Diana: “But of course not everything is equal. A writer naturally wants to talk to readers, see them in person, sign their books, communicate, etc. It takes time. I have had teenagers and young adults . It takes time. I also have a husband who I love very much (our anniversary was last week: our 44th, although we had been together for five years before that, we have actually been together for 49 years) - and it also takes time, but it is worth it. ” 

Most writers don't, because it's difficult and takes time - and it increases with each volume, for obvious reasons: I'm juggling the 3-4 million words from previous books, and I build the structure (rather complex ) and the contents of the current book [Bees]. ”

Diana: “Now I have retired from my job at university, and that's a good thing, otherwise I would be dead. But even though it removed a big time constraint, my kids were getting older and getting a lot more interesting.... Now that we understand this "jacquard", we can understand why the books gradually take longer as the series progresses. La Croix de Feu was released a little less than 5 years after volume 4. The sixth volume, which is the longest book of all (to date), came out a little less than 4 years after the 5, and the seventh was released almost exactly 4 years after 6. MOBY, the last book published in the series, came out almost 5 years after volume 7.


List of major books release, continued:
Drums of Autumn ) - December 30, 1996
The Fiery Cross (La Croix de feu) November 6, 2001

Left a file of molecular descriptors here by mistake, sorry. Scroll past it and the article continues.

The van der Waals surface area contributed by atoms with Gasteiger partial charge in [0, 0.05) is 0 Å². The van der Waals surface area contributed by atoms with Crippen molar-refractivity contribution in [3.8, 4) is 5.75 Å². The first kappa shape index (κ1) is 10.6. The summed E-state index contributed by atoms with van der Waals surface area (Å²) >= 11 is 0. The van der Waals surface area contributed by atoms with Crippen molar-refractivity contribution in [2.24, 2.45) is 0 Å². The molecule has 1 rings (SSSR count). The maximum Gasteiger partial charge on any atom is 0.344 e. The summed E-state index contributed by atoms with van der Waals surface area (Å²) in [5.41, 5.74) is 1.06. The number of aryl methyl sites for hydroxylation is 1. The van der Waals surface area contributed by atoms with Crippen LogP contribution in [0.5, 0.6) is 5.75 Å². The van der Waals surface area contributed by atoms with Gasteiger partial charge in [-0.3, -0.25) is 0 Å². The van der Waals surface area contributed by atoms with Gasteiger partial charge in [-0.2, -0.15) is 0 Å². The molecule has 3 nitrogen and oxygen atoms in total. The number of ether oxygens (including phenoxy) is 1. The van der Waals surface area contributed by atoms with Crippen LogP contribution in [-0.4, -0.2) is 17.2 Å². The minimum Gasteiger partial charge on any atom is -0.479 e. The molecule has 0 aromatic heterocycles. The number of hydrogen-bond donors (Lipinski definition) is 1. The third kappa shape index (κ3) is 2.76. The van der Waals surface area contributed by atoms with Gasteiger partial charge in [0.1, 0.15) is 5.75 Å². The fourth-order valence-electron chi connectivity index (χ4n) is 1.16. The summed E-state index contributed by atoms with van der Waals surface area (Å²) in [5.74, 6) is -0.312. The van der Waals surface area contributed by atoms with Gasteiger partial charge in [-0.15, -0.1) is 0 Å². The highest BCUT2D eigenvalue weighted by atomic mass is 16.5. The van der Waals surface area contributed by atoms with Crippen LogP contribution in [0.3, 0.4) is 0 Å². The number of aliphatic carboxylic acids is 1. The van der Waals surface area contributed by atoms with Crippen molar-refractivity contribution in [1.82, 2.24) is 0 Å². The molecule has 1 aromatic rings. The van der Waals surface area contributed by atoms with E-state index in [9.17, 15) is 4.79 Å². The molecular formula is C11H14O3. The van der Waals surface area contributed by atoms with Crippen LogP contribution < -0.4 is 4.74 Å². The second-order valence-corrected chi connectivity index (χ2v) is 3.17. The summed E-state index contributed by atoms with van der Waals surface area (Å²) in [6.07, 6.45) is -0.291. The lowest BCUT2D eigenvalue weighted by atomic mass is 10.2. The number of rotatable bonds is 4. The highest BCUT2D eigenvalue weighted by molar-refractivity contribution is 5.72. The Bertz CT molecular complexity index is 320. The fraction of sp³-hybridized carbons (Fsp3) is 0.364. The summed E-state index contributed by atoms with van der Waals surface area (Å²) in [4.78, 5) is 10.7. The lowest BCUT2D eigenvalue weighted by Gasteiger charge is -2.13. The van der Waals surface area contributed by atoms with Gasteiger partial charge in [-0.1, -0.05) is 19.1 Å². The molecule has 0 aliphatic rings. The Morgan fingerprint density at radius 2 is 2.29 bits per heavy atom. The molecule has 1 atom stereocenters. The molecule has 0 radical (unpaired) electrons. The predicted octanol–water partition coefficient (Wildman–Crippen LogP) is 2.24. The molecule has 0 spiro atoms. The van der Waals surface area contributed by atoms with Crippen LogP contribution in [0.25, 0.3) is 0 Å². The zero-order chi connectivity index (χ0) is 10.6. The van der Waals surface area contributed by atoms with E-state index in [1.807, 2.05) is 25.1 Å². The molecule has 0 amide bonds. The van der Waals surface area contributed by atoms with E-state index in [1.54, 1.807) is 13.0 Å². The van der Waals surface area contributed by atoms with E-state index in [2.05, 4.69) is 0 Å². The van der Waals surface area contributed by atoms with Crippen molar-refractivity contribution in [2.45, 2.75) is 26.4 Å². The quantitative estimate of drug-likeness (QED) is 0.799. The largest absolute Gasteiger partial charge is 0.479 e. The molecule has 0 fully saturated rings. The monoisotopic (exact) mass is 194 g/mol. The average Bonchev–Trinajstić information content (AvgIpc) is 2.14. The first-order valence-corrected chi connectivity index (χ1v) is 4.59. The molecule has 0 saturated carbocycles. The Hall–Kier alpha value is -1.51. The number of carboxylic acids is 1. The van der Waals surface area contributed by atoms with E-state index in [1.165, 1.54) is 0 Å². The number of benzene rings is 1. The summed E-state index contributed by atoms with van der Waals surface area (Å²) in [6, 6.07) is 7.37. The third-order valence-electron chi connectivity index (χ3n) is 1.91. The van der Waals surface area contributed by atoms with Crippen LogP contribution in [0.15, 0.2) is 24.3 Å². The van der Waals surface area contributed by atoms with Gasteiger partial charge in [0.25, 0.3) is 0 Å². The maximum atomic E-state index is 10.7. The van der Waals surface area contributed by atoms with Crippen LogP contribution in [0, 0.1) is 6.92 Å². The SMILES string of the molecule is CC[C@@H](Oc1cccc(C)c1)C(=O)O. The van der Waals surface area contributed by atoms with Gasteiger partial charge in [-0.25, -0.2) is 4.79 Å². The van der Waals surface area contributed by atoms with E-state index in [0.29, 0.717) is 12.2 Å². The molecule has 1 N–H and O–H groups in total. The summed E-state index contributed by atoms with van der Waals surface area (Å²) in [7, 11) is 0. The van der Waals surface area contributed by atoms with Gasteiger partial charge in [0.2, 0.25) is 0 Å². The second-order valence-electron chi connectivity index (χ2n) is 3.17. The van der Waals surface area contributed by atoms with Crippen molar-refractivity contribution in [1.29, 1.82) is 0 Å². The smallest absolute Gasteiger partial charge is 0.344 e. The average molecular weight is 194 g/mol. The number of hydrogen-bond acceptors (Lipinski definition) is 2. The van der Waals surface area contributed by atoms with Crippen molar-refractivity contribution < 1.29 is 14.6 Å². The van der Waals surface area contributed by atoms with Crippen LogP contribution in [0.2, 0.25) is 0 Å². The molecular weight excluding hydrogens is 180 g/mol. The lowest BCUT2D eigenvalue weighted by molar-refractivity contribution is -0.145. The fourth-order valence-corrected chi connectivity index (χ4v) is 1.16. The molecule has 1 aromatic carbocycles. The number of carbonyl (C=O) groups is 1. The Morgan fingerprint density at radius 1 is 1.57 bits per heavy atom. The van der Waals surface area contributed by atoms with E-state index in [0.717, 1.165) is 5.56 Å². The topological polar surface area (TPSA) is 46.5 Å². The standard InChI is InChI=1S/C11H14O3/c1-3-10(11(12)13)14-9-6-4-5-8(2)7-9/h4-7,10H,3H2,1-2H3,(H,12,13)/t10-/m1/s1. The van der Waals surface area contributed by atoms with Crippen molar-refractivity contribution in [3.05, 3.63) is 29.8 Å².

A Breath of Snow and Ashes - September 27, 2005
An Echo in the Bone (L '
Written In My Own Heart's Blood - June 10, 2014
Go Tell the Bees That I Am Gone - 2021 🤞
The delay between the publication of volume 8 and that of Bees, will be the longest ever recorded ( 6 years and 8 months, and it's not over). But now, understanding Diana's process, and considering everything that happened between those two books, I'd say it's no surprise. Let's look at what happened between 2014 and now, for Diana. But first, she gives a little more detail about her priorities and the demands of her time ...


Diana: “People often ask, 'How do you get there?” “Y” stands for a number of things, personal and professional, but usually means either writing technique or time management. not the place to talk about writing techniques (although I love doing that!), and I have some work to do tonight so I don't want to drag on. But basically if you want to do a job complex and interesting and want to have a happy marital and family relationship, you had better set your priorities. Mine are: